# Topology on $\mathbb R$ induced by a strictly monotone function

Let $f: \mathbb R \to \mathbb R$ be a strictly monotone functions. Consider the following metric on $\mathbb R$: $$d(x,y) = |f(x) - f(y)|, \qquad x,y \in \mathbb R.$$ Whether that metric topology is the same as the standard one?

It is the same if $f$ is continuous or has finite number of points of discontinuity. But whether it's the same for arbitrary $f$, e.g. if it discontinuous on $\mathbb Q$?

UPDATE

Actually, I wanted to ask, whether that metric topology always contain the standard one? It is true if there are finite number of points of discontinuity: then we have the standard topology generated by the open intervals plus we have points and semiopen (in usual topology) intervals that are open.

• I believe a strictly monotone function has to be continuous. – Yanko Oct 7 '17 at 22:07
• @yanko $f(x)=x\lfloor 1+x^2\rfloor$ is strictly increasing, yet not continuous. – zwim Oct 7 '17 at 22:11
• @zwim right nice example! – Yanko Oct 7 '17 at 22:13
• @yanko moreover, it can have a countable everywhere dense set of points of discontinuity: math.stackexchange.com/questions/172753/… – vanger Oct 7 '17 at 22:22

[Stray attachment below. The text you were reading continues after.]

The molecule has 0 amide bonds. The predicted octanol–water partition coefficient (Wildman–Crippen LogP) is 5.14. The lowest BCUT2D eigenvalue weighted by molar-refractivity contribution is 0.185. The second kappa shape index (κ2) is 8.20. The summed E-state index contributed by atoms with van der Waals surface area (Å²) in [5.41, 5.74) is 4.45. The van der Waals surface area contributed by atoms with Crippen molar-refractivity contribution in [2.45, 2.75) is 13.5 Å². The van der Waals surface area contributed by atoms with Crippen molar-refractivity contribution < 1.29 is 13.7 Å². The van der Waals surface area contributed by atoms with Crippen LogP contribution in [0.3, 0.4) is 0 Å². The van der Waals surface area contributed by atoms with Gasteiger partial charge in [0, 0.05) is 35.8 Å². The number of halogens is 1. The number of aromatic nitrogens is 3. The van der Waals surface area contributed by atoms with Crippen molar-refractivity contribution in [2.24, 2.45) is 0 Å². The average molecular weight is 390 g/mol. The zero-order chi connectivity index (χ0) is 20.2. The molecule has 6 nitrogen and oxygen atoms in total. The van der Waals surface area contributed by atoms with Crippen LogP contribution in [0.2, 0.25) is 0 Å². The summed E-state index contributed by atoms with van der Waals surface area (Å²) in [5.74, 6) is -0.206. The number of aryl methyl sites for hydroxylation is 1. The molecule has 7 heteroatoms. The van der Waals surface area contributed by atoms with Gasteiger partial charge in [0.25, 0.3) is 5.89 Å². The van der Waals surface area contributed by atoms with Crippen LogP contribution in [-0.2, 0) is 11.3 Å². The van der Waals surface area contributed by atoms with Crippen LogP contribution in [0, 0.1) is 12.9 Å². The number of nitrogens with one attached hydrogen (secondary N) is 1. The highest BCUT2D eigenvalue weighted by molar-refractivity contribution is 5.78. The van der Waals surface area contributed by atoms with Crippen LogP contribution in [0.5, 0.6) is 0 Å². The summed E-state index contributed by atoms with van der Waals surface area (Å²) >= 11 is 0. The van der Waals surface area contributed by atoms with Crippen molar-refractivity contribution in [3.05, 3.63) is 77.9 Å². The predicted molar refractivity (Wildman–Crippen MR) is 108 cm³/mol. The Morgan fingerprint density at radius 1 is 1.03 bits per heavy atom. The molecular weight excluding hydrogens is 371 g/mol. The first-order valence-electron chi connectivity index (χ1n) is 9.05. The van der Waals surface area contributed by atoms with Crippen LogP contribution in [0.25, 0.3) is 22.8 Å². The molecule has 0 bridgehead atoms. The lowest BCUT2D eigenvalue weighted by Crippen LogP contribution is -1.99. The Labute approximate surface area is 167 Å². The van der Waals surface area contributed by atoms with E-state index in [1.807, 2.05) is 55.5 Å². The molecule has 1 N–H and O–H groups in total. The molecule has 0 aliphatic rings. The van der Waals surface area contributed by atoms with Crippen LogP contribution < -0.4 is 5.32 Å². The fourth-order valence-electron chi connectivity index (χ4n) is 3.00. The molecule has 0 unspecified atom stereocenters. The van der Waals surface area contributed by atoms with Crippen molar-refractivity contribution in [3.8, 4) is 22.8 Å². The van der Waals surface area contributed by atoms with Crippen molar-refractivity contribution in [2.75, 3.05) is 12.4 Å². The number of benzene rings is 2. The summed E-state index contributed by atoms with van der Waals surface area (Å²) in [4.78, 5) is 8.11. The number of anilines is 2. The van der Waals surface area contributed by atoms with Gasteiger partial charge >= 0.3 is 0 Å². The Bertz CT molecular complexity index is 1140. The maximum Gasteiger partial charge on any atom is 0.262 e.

Consider the strictly monotonic function $f$ given by $$f(x) = \begin{cases} x & x \le 0\\ x +1 & x > 0\\ \end{cases}$$
It's continuous except at $0$, but in the topology induced by it the sequence $x_n = 1/n$ no longer converges to the point $0$. So your statement about giving the same topology isn't correct.
I haven't proved it, but I think the topology induced by this function is a "separated union" of $(-\infty, 0]$ and $(0, +\infty)$, which you can think of taking regular $\mathbb{R}$ and breaking it at $0$ so that the point $0$ stays attached to the negatives. You can generalize this to multiple points of discontinuity, and think about what the difference would be if the function was right-continuous, or neither left- nor right- continuous, at the points of discontinuity.
• Yeah, of course, I was wrong about the topologies being the same. We could take $f(x) = -1 + x$ for $x < 0$, $f(0) = 0$, $f(x) = 1 + x$ for $x > 0$ and see that $\{0\}$ is open which is not in the usual topology. I wanted to ask, whether that metric topology contains the usual one. Topologies of your and my example contain all sets that open in the usual topology plus some more sets. I updated the question. – vanger Oct 7 '17 at 23:51